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Every Student Sent online conference to feature NAMB Next Gen leaders


NASHVILLE (BP) – As college students begin the new school year, North American Mission Board leaders Shane Pruitt and Paul Worcester are encouraging and challenging college students returning to campuses to plug into community as well as live on mission.

One of the ways Pruitt, national NAMB’s Next Gen director, and Worcester, national director of Collegiate Evangelism, are exhorting college students is through virtual conferences meant to equip them to live as a Christian while in college.

Both men will be speaking Tuesday (Aug. 31) during a virtual back-to-school event put on by Every Student Sent, an evangelical organization that focuses on connecting Christian college students to local churches and campus ministries.

Every Student Sent ministry partners include the Southern Baptist Convention, as well as other evangelicals organizations such as CRU, Fellowship of Christian Athletes and Navigators. The ministry aims to reverse the trend of young adults leaving the church after college.

The virtual conference, which starts at 7 p.m. Central, is designed for high school students, college students, parents and student pastors. A registration link can be found here [2].

Worcester said he encourages Christian college students to view their time on campus not simply as something to survive with other Christians, but rather as a time to live on mission with other Christians to grow in community and reach unbelievers.


“A Christian student going into their classes, to the dorm room or to their major as a missionary can be such an awesome witness for Christ when they’re on campus,” Worcester said. “The best people in the world to reach college students are other college students.”

“Although the expression may look different from campus to campus, the one thing college students must do is be a part of a local church. And it’s also helpful to be a part of some type of collegiate ministry where they have peers and mentors that are investing in them. My advice is that they are both a regular part of a local church and some type of a campus ministry. The way to discover God’s will for your life personally is to get in on God’s will in general.”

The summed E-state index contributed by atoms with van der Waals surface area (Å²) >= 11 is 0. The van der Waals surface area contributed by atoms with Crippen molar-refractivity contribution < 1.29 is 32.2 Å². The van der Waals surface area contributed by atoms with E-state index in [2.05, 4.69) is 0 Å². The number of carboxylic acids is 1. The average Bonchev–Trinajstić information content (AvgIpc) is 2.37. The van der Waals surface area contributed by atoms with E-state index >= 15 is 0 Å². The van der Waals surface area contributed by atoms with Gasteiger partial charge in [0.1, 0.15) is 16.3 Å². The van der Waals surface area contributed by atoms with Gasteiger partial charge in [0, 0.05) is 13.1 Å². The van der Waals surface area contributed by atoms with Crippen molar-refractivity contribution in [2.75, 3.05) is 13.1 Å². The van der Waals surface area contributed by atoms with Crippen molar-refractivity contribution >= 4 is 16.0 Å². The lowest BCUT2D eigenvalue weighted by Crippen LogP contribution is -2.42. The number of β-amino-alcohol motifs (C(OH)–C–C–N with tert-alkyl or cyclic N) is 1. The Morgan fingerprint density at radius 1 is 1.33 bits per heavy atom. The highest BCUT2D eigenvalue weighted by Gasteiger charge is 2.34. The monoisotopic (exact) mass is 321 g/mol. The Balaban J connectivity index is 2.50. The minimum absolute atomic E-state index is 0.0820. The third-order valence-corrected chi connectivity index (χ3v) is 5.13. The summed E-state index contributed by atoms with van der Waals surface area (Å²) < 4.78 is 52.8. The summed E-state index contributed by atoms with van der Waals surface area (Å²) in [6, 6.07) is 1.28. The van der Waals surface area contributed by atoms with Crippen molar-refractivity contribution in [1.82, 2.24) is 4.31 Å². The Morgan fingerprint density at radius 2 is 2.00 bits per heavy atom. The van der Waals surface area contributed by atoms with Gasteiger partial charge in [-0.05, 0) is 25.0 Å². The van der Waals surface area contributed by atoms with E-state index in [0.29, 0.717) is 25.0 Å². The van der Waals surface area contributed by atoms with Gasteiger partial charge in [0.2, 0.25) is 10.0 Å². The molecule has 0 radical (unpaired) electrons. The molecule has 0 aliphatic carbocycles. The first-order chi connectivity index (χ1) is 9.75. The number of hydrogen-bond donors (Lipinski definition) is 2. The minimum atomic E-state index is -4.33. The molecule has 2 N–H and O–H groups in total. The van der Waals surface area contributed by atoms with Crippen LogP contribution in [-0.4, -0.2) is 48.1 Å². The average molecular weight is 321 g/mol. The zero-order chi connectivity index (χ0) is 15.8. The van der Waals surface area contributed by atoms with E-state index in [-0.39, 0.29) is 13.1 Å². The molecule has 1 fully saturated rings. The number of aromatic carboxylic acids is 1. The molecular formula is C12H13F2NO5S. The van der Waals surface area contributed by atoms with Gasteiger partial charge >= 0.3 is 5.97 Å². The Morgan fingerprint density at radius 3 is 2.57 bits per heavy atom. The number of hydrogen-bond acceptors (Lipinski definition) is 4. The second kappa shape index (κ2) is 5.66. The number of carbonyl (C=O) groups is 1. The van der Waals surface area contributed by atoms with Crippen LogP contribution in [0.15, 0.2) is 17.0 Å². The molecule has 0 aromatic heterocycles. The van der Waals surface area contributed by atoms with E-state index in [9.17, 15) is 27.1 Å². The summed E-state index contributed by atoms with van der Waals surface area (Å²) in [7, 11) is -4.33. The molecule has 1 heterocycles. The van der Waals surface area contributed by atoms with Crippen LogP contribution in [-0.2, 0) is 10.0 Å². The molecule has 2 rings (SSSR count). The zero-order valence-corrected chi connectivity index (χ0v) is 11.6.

Worcester went on to say churches also have a responsibility to help those entering college connect with local churches and ministries.

“As the church we’re often bobbling the hand-off from the youth ministries to the college ministries,” Worcester said. “Those first few weeks or that first month that a student goes to college is one of the most important times to reach them, and you almost have to re-reach them with the Gospel and church community. Many of them are looking for friends, they’re looking for community, and they’re looking for belonging, and they’re going to get it somewhere.”

Pruitt echoed this sentiment that there is an “obligation,” for student pastors and parents to assist college students with the transition of ministries, although the ultimate responsibility will fall with the students.

Biblical teaching and relationships are most often what keeps college students coming back to church, Pruitt said, which is why it’s key for college students to get involved with community as soon as they arrive on campus.

“Strong Bible teaching with a practical way of living it out are really important as well as relationships because college students travel in groups,” Pruitt said. “It’s easier for a student to plug in and stay plugged in if they do so as a group. That will add immediate accountability as well.

“That’s my challenge to college students is to plug into a local church or a BCM right away and don’t wait.”

Pruitt and Worcester also recently hosted a webinar designed for college students titled “Pursuing Spiritual Awakening on Campus.” The webinar [4] featured prominent Southern Baptist voices including SBC Executive Committee President and CEO Ronnie Floyd, who has emphasized the need for prayer for spiritual awakening during his tenure at the SBC EC.

The unique challenges of this year, brought on by the COVID-19 pandemic, is what Pruitt said has really prompted these strategic efforts to encourage and equip college students to get involved on their campus.

Not only are freshman entering college campuses for the first time, there is also what he referred to as “fresh-mores,” who are in their second year of school but not yet familiar with campus life because of online classes last year.

Regardless of the circumstances, Pruitt hopes through the Every Student Sent event, students and pastors learn more about how to live on mission as they begin this season of life in college.

“Students should see their college as a mission field and see themselves as missionaries, and they are being sent with a Gospel that still works,” he said.